This market is random and sloppy right now. It makes for challenging trading, but it is the sort of action we need periodically and the markets will eventually be healthier for it.
Have a good evening. I'll see you tomorrow.
Sept. 21, 2015 | 12:46 PM EDT
Biotechs Have Turned Into a Bloodbath
- · Clinton's comments on price controls cause problems.
The senior indices are green and breadth is still quite strong, but it has turned into one of those days where the action under the surface is presenting some major problems.
The biggest issue is in the biotechnology sector. This group had great relative strength last week but has turned hard today on talk from Hillary Clinton about imposing price controls on drug companies. This was prompted in part by Turing Pharmaceuticals, which acquired a 62-year-old drug and is moving to raise the price from $13.50 to $750 per pill.
Biotechnology stocks have been the best speculative group lately, but they have turned into a bloodbath. It is causing a surge in negative sentiment to have the group reverse so hard. The money is rotating to other sectors and holding the indices up, but this sort of shift has a tendency to eventually infect other speculative groups. We have already had an issue with leadership, and this just makes it worse.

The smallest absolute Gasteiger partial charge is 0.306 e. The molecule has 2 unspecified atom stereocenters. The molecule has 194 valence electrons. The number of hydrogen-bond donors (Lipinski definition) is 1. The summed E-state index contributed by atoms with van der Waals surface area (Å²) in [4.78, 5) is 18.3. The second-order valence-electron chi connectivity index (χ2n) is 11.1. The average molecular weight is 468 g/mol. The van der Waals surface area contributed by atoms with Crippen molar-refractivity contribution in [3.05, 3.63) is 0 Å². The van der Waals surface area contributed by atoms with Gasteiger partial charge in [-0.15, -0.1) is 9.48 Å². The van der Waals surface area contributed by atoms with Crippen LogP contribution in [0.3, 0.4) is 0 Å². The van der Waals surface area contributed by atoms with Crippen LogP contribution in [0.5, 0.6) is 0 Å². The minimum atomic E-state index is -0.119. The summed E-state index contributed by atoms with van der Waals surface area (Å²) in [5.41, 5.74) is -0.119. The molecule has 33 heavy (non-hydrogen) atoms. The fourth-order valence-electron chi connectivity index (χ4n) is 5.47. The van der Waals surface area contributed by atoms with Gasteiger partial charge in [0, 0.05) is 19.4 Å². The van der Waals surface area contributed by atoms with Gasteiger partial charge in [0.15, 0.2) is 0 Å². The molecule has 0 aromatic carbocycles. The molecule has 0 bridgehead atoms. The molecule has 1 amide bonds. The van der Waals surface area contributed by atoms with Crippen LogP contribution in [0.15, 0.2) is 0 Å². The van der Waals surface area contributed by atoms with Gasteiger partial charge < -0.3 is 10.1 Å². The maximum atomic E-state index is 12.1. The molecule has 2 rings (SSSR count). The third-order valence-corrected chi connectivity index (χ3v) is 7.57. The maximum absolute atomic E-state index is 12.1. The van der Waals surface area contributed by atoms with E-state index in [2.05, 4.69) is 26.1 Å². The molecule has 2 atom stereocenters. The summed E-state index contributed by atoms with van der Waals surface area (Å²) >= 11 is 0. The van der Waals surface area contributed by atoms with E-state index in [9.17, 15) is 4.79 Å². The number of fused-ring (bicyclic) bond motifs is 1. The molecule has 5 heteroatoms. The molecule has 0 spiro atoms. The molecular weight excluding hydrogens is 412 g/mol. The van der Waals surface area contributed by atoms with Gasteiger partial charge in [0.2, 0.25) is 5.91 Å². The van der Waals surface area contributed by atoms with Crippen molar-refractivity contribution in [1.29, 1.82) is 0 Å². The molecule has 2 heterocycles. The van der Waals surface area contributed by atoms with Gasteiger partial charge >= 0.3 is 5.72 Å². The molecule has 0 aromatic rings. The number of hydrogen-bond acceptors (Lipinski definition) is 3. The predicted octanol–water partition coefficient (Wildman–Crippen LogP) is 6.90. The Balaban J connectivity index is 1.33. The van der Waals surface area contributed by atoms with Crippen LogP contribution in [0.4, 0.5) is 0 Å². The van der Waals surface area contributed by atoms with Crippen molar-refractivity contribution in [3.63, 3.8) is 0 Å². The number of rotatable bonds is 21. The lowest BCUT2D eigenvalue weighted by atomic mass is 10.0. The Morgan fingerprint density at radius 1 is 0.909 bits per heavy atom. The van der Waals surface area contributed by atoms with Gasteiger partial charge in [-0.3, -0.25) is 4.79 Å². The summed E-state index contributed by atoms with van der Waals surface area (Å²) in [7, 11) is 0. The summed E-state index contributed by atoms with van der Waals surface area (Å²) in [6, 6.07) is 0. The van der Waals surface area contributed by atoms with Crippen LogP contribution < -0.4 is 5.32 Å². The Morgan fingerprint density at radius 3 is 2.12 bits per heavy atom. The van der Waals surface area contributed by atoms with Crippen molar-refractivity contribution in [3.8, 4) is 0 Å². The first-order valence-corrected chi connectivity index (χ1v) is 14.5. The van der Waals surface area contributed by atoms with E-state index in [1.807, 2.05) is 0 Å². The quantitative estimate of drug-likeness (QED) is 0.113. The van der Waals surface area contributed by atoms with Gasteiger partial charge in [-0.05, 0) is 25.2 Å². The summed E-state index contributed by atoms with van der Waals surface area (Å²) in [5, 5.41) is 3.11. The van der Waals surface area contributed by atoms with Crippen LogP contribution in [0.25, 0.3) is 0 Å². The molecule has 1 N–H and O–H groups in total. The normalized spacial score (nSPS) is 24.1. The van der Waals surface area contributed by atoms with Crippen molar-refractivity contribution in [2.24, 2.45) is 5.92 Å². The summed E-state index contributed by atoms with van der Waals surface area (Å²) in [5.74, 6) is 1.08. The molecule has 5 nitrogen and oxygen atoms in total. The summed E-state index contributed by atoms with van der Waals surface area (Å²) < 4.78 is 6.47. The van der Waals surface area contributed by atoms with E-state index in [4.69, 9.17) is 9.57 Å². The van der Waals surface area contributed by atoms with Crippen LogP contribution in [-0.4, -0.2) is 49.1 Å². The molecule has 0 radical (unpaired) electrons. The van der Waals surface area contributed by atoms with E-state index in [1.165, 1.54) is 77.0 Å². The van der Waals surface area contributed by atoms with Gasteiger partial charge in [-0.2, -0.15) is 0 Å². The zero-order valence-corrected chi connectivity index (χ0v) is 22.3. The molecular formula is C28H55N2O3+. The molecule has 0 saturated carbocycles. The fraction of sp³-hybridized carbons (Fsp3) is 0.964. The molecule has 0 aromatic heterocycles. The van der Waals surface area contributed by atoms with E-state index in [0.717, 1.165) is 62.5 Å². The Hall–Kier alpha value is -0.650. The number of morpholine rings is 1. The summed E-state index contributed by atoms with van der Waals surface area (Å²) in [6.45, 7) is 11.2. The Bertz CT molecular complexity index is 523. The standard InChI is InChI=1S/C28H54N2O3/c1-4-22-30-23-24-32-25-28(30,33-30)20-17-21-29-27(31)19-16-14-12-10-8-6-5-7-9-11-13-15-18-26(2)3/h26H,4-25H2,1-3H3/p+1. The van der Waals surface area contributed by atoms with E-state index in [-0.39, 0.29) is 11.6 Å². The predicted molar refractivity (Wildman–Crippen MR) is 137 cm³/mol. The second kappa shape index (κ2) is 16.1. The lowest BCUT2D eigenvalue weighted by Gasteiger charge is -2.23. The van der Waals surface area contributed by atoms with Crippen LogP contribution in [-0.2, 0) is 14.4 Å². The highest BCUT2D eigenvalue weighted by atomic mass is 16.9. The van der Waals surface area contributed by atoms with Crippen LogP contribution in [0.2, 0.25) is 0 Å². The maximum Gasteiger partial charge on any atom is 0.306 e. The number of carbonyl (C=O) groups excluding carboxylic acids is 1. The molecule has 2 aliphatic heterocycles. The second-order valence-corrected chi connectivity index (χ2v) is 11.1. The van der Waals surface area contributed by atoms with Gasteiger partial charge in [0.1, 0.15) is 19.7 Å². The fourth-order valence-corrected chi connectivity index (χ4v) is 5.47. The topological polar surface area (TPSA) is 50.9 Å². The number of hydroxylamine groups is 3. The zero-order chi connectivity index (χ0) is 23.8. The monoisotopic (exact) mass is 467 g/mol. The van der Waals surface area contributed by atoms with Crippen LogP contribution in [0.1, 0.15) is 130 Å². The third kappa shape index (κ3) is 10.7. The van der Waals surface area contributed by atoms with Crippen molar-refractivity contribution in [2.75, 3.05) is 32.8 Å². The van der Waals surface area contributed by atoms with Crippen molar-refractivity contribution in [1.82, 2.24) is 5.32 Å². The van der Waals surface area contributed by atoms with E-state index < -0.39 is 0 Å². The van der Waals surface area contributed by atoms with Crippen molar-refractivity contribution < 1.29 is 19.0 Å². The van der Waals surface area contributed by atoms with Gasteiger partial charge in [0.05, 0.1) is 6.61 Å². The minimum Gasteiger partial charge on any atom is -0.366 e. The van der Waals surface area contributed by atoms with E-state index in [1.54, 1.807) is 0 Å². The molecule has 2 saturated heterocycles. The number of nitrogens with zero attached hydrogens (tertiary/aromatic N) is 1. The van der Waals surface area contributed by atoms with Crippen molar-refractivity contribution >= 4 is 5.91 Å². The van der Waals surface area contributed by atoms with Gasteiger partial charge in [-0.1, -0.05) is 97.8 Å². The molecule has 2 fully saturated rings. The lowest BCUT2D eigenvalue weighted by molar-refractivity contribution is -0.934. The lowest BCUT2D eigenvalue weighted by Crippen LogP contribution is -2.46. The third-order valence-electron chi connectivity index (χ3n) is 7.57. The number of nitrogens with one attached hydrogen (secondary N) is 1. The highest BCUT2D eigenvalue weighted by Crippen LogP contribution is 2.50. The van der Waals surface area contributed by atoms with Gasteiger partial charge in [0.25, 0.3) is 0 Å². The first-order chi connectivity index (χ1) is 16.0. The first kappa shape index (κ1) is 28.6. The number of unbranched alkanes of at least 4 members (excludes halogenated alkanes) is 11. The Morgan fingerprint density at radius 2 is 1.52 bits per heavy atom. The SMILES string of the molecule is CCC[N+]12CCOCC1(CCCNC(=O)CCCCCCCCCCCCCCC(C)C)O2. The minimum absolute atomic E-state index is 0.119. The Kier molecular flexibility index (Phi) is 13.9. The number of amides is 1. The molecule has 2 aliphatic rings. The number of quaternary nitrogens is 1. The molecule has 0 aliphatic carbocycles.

I've taken quite a few stops and have moved to the sidelines on many small biotechnology names. I don't see anyplace to redeploy that capital right now, so I'll stand on the sidelines. This is not the sort of action that bodes well for a quick market recovery.
Sept. 21, 2015 | 10:23 AM EDT
Good Start, but Chasing Strength Gets Tricky